The economy of Tanzania is ranked second in East African Community and twelfth in the entire Africa. Before the industrial revolution and the period of global imperialism, Tanzanian economy depended entirely on Agriculture that accounted for 50% GDP. Cultivated crops were limited by topography and climatic conditions to a small fraction of the country and the Tanzanian industry only accounted for about 15% of GDP that mainly processed light consumer goods and agricultural products.
Since the country strongly depended on agriculture, its economy became vulnerable to commodity price fluctuations and weather shocks. During this period, the country suffered from lack of knowledge and infrastructure that was useful for developing and implementing agricultural technology. It made many citizens of Tanzania to suffer from hunger, unemployment, malnutrition, highly mortality rate and low living standards due to problems of droughts, floods and temperature shocks. Before Tanzanian’s industry revolution of 1961, the mining and tourism sectors were not fully established to provide sources of employment in the country.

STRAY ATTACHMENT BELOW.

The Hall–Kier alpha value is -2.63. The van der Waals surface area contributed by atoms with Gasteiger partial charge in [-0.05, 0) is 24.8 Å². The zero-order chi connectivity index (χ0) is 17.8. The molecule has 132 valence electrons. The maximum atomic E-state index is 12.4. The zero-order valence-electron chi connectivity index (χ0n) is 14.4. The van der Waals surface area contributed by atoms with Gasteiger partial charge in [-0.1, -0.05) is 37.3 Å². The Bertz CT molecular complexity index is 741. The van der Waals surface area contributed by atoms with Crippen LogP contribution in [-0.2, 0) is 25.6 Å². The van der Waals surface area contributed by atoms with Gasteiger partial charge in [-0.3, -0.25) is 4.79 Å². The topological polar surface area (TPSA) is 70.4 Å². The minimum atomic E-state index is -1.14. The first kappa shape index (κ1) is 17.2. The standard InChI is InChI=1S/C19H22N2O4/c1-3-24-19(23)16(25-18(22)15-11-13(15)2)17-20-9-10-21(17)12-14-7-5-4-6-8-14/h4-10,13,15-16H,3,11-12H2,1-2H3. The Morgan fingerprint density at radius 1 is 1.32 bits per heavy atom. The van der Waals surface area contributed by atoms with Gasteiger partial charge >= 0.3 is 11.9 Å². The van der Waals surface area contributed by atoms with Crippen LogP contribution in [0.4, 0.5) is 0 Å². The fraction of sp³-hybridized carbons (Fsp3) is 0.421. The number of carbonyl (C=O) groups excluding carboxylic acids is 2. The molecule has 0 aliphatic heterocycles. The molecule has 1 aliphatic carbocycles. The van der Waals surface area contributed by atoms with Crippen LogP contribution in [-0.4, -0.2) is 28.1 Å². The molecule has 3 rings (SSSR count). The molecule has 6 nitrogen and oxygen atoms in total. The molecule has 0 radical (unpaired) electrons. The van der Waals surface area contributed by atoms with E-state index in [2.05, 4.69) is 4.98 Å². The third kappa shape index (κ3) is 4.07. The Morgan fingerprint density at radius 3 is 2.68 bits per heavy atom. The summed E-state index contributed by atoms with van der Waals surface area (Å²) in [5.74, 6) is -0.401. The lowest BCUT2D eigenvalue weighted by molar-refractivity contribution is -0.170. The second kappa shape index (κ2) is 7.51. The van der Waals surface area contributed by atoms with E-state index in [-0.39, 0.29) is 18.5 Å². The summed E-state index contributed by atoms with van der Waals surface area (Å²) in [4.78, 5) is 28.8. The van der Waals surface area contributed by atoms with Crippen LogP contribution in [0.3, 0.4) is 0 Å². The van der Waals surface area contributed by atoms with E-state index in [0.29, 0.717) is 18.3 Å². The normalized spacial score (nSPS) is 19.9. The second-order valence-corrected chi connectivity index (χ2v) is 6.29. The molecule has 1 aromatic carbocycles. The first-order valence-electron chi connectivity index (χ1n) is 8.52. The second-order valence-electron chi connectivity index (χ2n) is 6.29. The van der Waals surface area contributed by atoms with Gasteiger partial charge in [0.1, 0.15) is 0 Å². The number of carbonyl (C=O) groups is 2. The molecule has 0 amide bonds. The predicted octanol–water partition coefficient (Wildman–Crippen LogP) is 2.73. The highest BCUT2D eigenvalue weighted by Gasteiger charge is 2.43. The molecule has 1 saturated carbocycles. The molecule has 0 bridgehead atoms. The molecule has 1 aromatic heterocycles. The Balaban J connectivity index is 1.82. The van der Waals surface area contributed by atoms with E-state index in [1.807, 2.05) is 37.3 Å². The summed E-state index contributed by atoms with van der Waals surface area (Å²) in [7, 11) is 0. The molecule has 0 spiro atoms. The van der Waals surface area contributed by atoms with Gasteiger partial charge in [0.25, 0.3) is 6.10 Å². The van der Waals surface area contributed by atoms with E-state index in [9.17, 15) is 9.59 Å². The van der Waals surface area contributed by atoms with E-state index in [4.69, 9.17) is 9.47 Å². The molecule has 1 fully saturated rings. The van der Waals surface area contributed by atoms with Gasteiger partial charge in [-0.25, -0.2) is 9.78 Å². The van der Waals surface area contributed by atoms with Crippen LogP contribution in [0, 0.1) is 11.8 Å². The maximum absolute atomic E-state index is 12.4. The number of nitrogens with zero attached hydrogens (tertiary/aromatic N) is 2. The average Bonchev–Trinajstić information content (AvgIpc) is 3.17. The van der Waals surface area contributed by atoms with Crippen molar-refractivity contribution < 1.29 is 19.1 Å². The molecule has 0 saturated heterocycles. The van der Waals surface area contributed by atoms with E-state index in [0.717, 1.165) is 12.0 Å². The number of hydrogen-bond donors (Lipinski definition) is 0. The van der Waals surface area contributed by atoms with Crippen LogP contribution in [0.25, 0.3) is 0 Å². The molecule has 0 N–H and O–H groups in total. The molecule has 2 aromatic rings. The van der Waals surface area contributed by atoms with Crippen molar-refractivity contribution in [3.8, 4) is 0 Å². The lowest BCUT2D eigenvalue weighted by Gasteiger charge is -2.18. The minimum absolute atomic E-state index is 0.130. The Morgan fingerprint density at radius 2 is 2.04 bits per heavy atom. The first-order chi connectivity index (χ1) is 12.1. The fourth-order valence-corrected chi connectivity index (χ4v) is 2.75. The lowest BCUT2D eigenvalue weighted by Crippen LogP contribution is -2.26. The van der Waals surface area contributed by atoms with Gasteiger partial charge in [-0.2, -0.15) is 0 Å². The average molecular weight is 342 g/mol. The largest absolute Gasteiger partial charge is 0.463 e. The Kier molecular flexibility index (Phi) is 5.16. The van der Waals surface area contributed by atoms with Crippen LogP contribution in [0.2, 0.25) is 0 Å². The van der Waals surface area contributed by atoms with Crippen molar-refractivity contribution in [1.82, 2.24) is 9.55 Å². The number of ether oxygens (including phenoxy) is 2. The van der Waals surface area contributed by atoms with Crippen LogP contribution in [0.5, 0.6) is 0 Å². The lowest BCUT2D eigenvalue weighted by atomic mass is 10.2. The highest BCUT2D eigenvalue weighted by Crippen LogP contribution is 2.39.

There were various changes that occurred in the Tanzania economy after industrial revolution and the period of global imperialism. Soon after Tanzanian’s independence between 1961 and 1967, there was a considerable change in the economy. By the period of independence, Tanzania had only 12 graduates who were expected to improve economic development of the country by initiating transport and communication infrastructures development. It led to the growth of various component of Tanzania economy making the sector of industry and construction to contribute 22.2% GDP in 2013.
After industrial revolution, the economy of Tanzania advanced to include mining, construction, quarrying, production of electricity and natural gas and sufficient water supply. The improvement in the economic development and growth has enabled the country to reduce various environmental problems that affected Tanzania in the past.